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26 April in the History of Psychology
On April 26:
1710 — Thomas Reid was born. Reid was the first proponent of the Scottish school of philosophy. His philosophy was an attempt to reconcile a belief in the divine origin of ideas with mounting evidence favoring empiricism. He contended that knowledge of objects and the faculties for mental activities are innate properties of the soul, but that they are activated by experience.
1848 — The Highgate Asylum for Idiots was established. This was England's first formal institution for people with mental retardation and was sponsored by the Duke of Cambridge.
1889 — Leonard Thompson Troland was born. Troland had many scientific and technical interests. In psychology, he published on optics, vision, emotion, and psychophysiology. He was co-inventor of the Technicolor film process, and the basic unit of retinal illumination is named for him. The National Academy of Sciences' Troland Award is given annually for psychological research.
1890 — Harold E. Burtt was born. Burtt was a prominent teacher and author in the fields of industrial, consumer, legal, and aviation psychology. His research touched on aviator selection, lie detection, advertising effectiveness, and industrial efficiency.
1900 — Ernst Kris was born. Kris modified traditional psychoanalysis by emphasizing ego functions and applied this approach to the study of art and the study of children's behavior.
1908 — The First International Congress of Psychoanalysis was held in Salzburg, Austria. Forty-two Freudian psychologists attended.
1917 — The Judge Baker Foundation opened in Boston under the direction of psychologist William Healy. The main interest of the clinic was juvenile delinquency research and treatment. In 1933, the clinic's name changed to the Judge Baker Guidance Center. As an outgrowth of this clinic, the J. J. Putnam Children's Center, focusing on preschool children, was opened in Roxbury in 1941.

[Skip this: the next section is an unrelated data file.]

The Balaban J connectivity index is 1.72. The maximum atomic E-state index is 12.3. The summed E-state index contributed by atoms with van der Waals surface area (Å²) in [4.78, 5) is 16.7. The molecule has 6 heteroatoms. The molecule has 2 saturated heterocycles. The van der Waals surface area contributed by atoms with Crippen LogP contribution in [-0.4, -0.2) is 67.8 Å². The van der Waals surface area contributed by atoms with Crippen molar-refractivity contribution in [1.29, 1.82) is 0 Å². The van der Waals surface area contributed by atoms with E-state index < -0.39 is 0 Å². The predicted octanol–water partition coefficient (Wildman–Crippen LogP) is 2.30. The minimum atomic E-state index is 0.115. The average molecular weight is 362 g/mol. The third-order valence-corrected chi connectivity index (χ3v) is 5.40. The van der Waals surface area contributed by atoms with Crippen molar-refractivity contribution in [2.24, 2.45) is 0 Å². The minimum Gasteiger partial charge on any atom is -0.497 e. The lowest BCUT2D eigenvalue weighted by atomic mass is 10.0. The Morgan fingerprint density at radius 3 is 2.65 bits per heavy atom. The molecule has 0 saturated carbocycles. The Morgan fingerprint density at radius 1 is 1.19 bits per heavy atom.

1922 — Carl E. Seashore was elected to the National Academy of Sciences. Seashore was the seventh psychologist so honored.
1927 — Percy W. Bridgman's book The Logic of Modern Physics, an exposition of the concept of operationism, was published.
1936 — The German Institute for Psychological Research and Psychotherapy was organized. Psychiatrist Matthias Heinrich Göring, cousin of Reich Marshal Hermann Göring, assumed leadership of the new institute. The institute, commonly called the Göring Institute, promoted a non-Freudian, pro-Nazi, anti-Semitic view of psychotherapy.
1949 — The Ohio Psychological Association was incorporated. George A. Kelly, Ruth Ortleb, and Ronald R. Greene signed the articles of incorporation.
1975 — Sensory psychologist Dorothea Jameson was elected to the National Academy of Sciences. Jameson was the third woman psychologist elected to the Academy.
1978 — The Ohio legislature passed a law requiring insurance carriers to provide mental health outpatient services in all contracts covering inpatient services.
1983 — Public Law 98-24 mandated a peer review process for programs administered by the National Institute of Mental Health, the National Institute on Alcohol Abuse and Alcoholism, and the National Institute on Drug Abuse.